Most of us know Pecorino as a salty sheep’s cheese from Italy. It’s available in your local supermarket and is often used as a substitute for Parmesan, grated over dishes as a finishing touch.
But perhaps less well known is the fact that Pecorino is also an Italian grape variety that has enjoyed a revival over the past couple of decades. In fact it is one of around 380 grape varieties currently grown in Italy.
It produces a crisp white wine that is an ideal match for pasta, seafood or risotto. It’s also a light, refreshing drink on its own. Pecorino has been described as a bit like Sauvignon Blanc but a little less aromatic. It also has similarities to Pinot Grigio although Pecorino tends to have more body.
There are various claims over the link with the sheep’s cheese. Pecora is Italian for sheep and the most common tale is that the shared name came about because sheep liked to eat the grapes which grew in the wild.
The story goes that Pecorino had fallen out of favour and was virtually extinct when it was rediscovered in in the Marche region. Local growers decided to plant it in recognition of the area’s winemaking history.
The grapes tend to reach ripeness earlier than many other varietals and yields can be a bit inconsistent, but it’s worth a taste if you like to try good wines that you won’t find on many supermarket shelves.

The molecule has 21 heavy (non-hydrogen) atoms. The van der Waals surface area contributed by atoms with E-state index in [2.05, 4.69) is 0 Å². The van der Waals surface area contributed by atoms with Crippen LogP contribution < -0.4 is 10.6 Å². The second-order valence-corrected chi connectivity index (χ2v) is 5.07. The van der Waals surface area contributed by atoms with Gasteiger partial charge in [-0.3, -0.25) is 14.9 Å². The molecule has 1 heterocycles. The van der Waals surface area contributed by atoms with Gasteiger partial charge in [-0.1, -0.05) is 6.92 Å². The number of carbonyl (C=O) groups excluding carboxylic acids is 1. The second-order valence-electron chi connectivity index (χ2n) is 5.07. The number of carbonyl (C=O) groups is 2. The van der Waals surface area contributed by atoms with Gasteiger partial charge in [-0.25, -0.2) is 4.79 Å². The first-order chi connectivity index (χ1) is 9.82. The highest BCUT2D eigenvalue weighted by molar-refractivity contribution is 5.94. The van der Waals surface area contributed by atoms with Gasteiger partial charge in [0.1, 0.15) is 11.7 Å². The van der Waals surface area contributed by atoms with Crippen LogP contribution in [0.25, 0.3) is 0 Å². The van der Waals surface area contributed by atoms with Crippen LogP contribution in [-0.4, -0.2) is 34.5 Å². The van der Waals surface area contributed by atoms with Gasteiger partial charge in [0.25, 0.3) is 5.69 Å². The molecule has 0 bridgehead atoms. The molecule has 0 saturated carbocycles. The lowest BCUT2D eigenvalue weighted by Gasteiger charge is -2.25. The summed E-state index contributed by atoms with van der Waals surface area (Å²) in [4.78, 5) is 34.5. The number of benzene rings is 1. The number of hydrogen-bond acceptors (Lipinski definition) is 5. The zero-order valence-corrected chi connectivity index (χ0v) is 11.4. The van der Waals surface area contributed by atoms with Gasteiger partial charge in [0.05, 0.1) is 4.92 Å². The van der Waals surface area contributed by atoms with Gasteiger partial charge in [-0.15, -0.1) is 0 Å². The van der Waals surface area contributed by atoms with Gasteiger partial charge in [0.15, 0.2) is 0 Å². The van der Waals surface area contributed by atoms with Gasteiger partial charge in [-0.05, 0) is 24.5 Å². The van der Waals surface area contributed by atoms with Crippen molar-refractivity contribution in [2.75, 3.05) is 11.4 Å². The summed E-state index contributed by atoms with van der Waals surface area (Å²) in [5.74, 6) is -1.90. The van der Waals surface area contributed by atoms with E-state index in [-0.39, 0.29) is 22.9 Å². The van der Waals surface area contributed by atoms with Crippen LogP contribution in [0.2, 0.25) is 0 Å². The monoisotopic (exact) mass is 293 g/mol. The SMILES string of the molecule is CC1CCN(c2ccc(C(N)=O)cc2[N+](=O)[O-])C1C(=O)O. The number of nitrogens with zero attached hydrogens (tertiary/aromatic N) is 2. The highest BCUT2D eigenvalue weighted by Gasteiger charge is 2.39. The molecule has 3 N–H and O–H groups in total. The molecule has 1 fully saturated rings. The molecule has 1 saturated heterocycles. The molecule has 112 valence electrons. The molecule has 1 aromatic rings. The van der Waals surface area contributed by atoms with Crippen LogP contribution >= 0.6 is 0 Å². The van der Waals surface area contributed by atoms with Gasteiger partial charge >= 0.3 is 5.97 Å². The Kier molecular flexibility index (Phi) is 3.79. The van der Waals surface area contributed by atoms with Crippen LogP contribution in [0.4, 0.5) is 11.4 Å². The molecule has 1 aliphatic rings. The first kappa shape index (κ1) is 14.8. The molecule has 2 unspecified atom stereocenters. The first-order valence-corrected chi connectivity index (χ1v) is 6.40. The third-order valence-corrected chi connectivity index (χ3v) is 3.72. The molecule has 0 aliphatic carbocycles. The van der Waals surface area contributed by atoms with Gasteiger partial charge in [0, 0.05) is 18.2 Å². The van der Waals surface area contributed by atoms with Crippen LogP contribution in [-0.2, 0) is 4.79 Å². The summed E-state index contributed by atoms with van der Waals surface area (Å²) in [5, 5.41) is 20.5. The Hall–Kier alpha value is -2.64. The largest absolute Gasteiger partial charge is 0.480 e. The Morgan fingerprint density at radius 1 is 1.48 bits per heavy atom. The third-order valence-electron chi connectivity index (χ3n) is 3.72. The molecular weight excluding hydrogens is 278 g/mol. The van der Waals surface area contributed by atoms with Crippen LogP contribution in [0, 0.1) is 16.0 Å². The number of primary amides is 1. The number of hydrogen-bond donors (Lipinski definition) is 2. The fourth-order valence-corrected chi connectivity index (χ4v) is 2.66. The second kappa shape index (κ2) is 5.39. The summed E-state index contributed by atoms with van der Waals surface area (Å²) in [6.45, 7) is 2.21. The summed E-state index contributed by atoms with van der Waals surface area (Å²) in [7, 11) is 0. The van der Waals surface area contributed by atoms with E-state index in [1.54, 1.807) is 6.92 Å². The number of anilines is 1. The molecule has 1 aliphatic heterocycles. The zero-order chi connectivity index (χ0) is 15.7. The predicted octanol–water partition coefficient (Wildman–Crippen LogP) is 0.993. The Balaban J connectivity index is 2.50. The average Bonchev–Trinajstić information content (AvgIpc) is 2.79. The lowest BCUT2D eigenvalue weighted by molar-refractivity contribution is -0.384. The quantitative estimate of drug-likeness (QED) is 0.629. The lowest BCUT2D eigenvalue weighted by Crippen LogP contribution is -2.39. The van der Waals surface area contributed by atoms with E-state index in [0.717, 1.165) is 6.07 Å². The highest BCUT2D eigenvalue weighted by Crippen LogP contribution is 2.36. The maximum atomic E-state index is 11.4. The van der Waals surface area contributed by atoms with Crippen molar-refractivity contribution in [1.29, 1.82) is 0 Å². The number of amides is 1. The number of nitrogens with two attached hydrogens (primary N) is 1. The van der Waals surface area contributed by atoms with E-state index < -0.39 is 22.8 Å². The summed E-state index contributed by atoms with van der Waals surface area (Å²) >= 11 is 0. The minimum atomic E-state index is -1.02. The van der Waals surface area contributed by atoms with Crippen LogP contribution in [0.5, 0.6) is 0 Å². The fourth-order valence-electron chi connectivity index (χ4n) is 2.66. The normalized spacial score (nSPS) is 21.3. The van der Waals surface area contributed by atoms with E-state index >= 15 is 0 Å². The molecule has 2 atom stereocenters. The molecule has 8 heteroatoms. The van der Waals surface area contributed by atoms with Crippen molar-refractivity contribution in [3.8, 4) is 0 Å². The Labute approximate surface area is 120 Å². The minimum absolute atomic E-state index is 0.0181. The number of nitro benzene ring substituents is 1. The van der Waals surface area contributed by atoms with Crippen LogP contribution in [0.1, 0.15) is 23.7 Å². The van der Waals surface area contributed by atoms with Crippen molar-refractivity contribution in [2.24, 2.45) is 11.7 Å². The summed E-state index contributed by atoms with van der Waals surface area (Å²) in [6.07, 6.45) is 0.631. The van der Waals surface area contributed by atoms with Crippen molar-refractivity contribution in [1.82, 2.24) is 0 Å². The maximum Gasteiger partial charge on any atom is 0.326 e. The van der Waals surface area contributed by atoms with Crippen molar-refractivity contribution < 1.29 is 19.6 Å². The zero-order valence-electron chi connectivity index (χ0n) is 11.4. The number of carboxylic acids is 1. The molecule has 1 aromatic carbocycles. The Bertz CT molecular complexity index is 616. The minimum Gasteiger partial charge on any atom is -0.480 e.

A fine example of Pecorino comes from Ciu Ciu. This organic white from the province of Ascoli Piceno is made by brothers Massimiliano and Walter (pictured) Bartolomei at the Ciu Ciu estate, which was originally founded in 1970 and sits in the Piceno hills above Offida in the Marche region. Some of the poorer examples of Pecorino wines are a result of them being planted at the wrong altitude.
That’s not the case with the Bartolomei brothers who grow their grapes in ideal conditions. Ciu Ciu is organic and makes a range of wines using a natural wine-growing ecosystem. However, we are particularly keen on the Pecorino. It combines a grassiness with fruit and nuts, and we love its balance and crispness.
And, if you are planning a trip to Italy, the brothers will be happy to share their passion and expertise. For a small fee, visitors to the area can enjoy a tasting session at their office in Offida, sampling the Pecorino together with their sparkling and red wines and nibbling some bread, meat and cheese – not surprisingly Pecorino wine goes well with sheep’s cheese!